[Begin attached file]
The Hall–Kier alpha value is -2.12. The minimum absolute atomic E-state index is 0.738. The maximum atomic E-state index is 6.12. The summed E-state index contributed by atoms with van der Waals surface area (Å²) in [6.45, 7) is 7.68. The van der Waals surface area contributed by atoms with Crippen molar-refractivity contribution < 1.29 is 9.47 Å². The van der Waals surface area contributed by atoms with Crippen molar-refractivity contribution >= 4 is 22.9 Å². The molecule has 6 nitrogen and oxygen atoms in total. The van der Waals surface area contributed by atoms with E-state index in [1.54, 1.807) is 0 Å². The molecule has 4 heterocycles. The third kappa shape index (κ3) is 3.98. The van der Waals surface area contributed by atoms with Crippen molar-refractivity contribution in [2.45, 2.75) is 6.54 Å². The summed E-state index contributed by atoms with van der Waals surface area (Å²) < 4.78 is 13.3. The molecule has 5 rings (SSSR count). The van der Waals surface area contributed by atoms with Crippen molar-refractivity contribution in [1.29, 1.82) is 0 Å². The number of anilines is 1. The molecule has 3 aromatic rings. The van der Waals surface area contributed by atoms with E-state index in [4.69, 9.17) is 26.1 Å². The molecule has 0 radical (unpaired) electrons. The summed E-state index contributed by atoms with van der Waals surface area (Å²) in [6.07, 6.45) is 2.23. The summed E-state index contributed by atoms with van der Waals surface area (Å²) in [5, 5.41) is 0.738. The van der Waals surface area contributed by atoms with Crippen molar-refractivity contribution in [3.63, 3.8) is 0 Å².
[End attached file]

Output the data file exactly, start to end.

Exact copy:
The Hall–Kier alpha value is -2.12. The minimum absolute atomic E-state index is 0.738. The maximum atomic E-state index is 6.12. The summed E-state index contributed by atoms with van der Waals surface area (Å²) in [6.45, 7) is 7.68. The van der Waals surface area contributed by atoms with Crippen molar-refractivity contribution < 1.29 is 9.47 Å². The van der Waals surface area contributed by atoms with Crippen molar-refractivity contribution >= 4 is 22.9 Å². The molecule has 6 nitrogen and oxygen atoms in total. The van der Waals surface area contributed by atoms with E-state index in [1.54, 1.807) is 0 Å². The molecule has 4 heterocycles. The third kappa shape index (κ3) is 3.98. The van der Waals surface area contributed by atoms with Crippen molar-refractivity contribution in [2.45, 2.75) is 6.54 Å². The summed E-state index contributed by atoms with van der Waals surface area (Å²) < 4.78 is 13.3. The molecule has 5 rings (SSSR count). The van der Waals surface area contributed by atoms with Crippen molar-refractivity contribution in [1.29, 1.82) is 0 Å². The number of anilines is 1. The molecule has 3 aromatic rings. The van der Waals surface area contributed by atoms with E-state index in [4.69, 9.17) is 26.1 Å². The molecule has 0 radical (unpaired) electrons. The summed E-state index contributed by atoms with van der Waals surface area (Å²) in [6.07, 6.45) is 2.23. The summed E-state index contributed by atoms with van der Waals surface area (Å²) in [5, 5.41) is 0.738. The van der Waals surface area contributed by atoms with Crippen molar-refractivity contribution in [3.63, 3.8) is 0 Å².